Column: The last train from London
When I laid my essay on Dickens’ use of history in the box at the head of the lecture hall that sunny spring day in ’85, my graduate studies at University of London were complete. The lectures I’d heard in the months preceding were no standard fare, if only to American ears. That was a long time ago.
I’ve all but forgotten those lectures, but on the day I turned in that essay, I had no idea that the coming hours would make bedrock the youthful notion that, on balance, people are good.
I had less than an hour get to Paddington Station and catch the late train to Cardigan, Wales. There I would ferry across the Irish Sea to Dublin, catch another train to Galway, and meet up with a classmate at South Park. It all sounded simple enough, and it all began with a walk to Russell Square and maybe a half dozen tube stops with a change at King’s Cross.
All was going according to plan as the train rolled westward through the Paddington marshalling yards. I yearned for rural scenery, but the soporific train rhythm made heavy eyelids. I rolled my faux-Baracuta jacket into a pillow and wedged it between the seat back and window. It was a six-hour ride, I reasoned. There’d be plenty of time to watch the world go by after a snooze.
I woke well after 8:30 to the sight of dusk lit ocean beyond coastal city lights. The train hadn’t slowed, and the people around me showed no signs of readying for departure. When we finally reached the station, I stepped onto the platform only to see in the distance the 9 p.m. ferry heading to sea.
I hailed a cab and asked the driver to take me to the terminal. As he drove, I inquired whether he knew when the next ferry would depart. He informed me the Dublin Ferry would not be back until 9 a.m., but that the Dun Laoghaire ferry left at 3. When I told him I’d hang out in the terminal for the 3 a.m., the cabbie asked me to wait and walked over to a pay phone. About a minute later he returned.
“You can’t stay in the terminal,” he said. “It closes down between shifts. I’ll take you to my aunt’s B&B and pick you up in time to catch the ferry.”
He drove me to a quaint house on a promontory above the bay. After introductions, the cabbie left and my host took me to small room with a single bed. I thanked her and she bade me goodnight.
At 2:15 the smell of bangers and brewing tea roused me, so I collected my belongings and walked to the kitchen.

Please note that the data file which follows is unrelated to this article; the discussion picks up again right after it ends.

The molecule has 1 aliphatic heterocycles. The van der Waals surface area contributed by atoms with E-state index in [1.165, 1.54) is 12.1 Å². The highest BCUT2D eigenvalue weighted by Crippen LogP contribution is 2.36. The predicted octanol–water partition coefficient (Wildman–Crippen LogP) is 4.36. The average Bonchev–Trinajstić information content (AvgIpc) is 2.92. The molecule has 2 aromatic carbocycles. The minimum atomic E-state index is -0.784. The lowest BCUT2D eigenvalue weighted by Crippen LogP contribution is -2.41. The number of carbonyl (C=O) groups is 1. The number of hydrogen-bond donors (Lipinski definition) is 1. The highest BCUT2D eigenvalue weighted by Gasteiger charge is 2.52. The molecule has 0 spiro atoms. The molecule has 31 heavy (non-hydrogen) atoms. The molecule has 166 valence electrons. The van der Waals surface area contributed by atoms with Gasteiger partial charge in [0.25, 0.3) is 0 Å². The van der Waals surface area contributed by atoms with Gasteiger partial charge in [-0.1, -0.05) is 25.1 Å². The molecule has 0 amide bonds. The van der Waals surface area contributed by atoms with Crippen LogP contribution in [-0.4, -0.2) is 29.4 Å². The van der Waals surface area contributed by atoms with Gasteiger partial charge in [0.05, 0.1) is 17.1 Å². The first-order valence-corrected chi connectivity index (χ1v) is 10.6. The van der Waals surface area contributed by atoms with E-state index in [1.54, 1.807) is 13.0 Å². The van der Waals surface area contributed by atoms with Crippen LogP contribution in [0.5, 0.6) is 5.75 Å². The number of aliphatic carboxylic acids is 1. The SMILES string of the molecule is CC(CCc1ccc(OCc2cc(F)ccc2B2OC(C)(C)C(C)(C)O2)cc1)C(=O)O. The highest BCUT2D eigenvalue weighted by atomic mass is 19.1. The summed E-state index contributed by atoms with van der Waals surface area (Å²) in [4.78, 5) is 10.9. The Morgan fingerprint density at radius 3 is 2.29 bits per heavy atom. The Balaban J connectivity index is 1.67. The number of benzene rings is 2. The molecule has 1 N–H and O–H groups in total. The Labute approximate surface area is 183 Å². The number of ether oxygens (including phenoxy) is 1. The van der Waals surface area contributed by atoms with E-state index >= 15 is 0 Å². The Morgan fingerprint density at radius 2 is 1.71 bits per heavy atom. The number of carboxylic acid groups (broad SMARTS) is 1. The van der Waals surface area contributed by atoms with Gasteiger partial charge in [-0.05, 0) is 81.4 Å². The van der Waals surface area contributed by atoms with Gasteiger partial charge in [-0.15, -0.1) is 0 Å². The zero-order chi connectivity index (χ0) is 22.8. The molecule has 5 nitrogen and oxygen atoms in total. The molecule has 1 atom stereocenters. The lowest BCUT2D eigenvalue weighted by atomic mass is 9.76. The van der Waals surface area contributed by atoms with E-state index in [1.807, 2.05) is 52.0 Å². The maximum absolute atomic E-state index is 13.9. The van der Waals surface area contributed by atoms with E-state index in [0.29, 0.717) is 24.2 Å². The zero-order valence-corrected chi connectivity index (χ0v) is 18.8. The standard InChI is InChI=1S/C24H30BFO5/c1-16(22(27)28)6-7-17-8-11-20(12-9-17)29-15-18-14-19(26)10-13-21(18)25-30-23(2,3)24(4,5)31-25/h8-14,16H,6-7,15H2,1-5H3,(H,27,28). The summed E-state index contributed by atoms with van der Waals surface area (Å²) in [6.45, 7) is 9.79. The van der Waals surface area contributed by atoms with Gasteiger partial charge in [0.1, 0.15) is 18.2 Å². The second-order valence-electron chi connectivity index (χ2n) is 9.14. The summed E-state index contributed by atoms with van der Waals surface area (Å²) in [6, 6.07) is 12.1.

“Eat up,” said my gracious host. “You’ll get no meal on the night ferry.”
As I ate, we shared pleasantries uninterrupted until her nephew knocked at the door. I thanked her and asked what I owed. She declined payment and wished me safe passage.
At the pier, I asked the cabbie to take some money to his aunt. He too declined. I paid the fare and thanked him for all he and his aunt had done.
Somehow I thought an Irish Sea voyage would be like crossing the English Channel. Time-wise it was more like taking Amtrak to Denver, only longer and tempestuous, too. When I finally stepped onto land, the sun was well high, and the pier bustled with departing lorries, autos and pedestrians. I surveyed the area for transportation options into Dublin. Spotting a rail by the road, I headed that direction.
By the time I got to the rail, the traffic and the people oddly vanished — suddenly not a soul around. A sign explained train schedule, mostly in Gaelic except the words, “closed weekends.” With no other choice, I set out north.
After about a mile I came to a sign that said “Dublin, 10.6 km.” As I tried to remember the mileage of a 10K, I heard an automobile approaching. I stepped up on the curb and a Volkswagen van passed, only to slow down, stop and back up. As the driver came into view, right elbow resting on the open window, I noticed he wore a black short sleeve shirt and a clerical collar.
He asked me where I was headed. I told him I was looking for Irish Rail in Dublin.
“I’ll take you to Heuston Station,” he said, “if you don’t mind stopping at the TV station so I can drop off some tapes.”
With the priest’s help, I made the train in plenty of time, and the balance of my trip ended as wrinkle-free as it had begun.
On arrival in Galway, I walked to South Park. My classmate had not arrived yet, so I walked down to the shore. Standing there taking in the North Atlantic, saltwater licking the cobble beneath my Stan Smiths, it occurred to me that my journey from London would not have been possible but for the kindness of strangers.
That journey did not end at the Atlantic’s edge.
Mitch Mulhall is a husband, father and longtime valley resident. His column appears on the second Friday of each month.
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